CICLOPS: Cassini Imaging Central Laboratory for OPerationS

Janus: Down South
[For trouble viewing the images/movies on this page, go here]
Cassini snapped this exquisite, close-up view of Saturn's moon Janus, looking toward the south polar region, on Feb. 20, 2008.

Janus is 179 kilometers (111 miles) across.

The image was taken in visible light with the Cassini spacecraft narrow-angle camera. The view was acquired at a distance of approximately 169,000 kilometers (105,000 miles) from Janus and at a Sun-Janus-spacecraft, or phase, angle of 71 degrees. Image scale is 1 kilometer (0.6 mile) per pixel.

The Cassini-Huygens mission is a cooperative project of NASA, the European Space Agency and the Italian Space Agency. The Jet Propulsion Laboratory, a division of the California Institute of Technology in Pasadena, manages the Cassini-Huygens mission for NASA's Science Mission Directorate, Washington, D.C. The imaging team consists of scientists from the US, England, France, and Germany. The imaging operations center and team lead (Dr. C. Porco) are based at the Space Science Institute in Boulder, Colo.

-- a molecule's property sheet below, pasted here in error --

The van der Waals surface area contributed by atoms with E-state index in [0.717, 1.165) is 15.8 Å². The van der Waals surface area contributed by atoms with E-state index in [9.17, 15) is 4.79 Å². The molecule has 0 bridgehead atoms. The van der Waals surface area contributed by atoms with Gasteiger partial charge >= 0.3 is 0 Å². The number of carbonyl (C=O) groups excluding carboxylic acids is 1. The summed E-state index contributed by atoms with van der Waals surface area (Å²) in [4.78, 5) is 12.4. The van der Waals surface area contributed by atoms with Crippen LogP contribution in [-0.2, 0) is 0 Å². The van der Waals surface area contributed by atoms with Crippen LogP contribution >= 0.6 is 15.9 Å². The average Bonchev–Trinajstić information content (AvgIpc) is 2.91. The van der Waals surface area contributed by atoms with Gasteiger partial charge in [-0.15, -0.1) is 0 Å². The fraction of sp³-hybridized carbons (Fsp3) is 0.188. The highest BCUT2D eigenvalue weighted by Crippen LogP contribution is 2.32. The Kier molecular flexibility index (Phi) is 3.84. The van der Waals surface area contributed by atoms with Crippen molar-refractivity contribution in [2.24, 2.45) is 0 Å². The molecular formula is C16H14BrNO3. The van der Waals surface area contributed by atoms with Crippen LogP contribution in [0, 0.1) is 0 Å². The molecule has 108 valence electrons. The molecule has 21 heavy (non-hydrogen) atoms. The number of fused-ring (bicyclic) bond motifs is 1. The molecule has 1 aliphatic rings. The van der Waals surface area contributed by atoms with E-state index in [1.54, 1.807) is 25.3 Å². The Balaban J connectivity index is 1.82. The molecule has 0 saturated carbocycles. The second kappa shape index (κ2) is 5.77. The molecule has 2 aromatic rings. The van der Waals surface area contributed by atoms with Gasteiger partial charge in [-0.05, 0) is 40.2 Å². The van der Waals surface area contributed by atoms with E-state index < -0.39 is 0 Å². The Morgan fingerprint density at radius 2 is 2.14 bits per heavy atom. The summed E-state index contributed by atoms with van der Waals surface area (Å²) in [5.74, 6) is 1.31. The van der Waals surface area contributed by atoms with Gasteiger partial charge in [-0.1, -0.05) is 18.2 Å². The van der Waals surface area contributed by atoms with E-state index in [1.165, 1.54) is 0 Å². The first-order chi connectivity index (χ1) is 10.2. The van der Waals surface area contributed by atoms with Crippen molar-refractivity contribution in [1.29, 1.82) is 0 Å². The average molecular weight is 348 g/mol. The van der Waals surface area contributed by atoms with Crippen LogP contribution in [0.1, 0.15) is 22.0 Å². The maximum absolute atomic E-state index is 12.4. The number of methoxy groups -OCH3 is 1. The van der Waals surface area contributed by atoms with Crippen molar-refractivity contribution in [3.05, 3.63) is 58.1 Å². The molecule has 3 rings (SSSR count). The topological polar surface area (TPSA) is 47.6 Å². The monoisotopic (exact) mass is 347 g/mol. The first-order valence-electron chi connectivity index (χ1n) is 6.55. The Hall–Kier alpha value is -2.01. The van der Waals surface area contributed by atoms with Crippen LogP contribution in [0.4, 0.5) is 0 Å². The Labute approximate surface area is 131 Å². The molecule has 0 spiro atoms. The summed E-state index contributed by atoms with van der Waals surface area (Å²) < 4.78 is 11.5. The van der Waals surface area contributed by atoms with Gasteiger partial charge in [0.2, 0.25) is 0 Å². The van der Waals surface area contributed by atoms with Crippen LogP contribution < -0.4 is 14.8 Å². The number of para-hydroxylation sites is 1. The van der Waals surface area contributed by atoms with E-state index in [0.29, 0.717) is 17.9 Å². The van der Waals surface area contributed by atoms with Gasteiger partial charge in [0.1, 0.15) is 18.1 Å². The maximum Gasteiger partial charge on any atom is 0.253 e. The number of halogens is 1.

For more information about the Cassini-Huygens mission, visit and the Cassini imaging team home page,

Credit: NASA/JPL/Space Science Institute
Released: April 3, 2008 (PIA 09872)
Image/Caption Information
  Janus: Down South
PIA 09872

Avg Rating: 8.31/10

Full Size 373x354:

Want to add a comment?   Login (for Alliance Members) ... or ... Join the CICLOPS Alliance!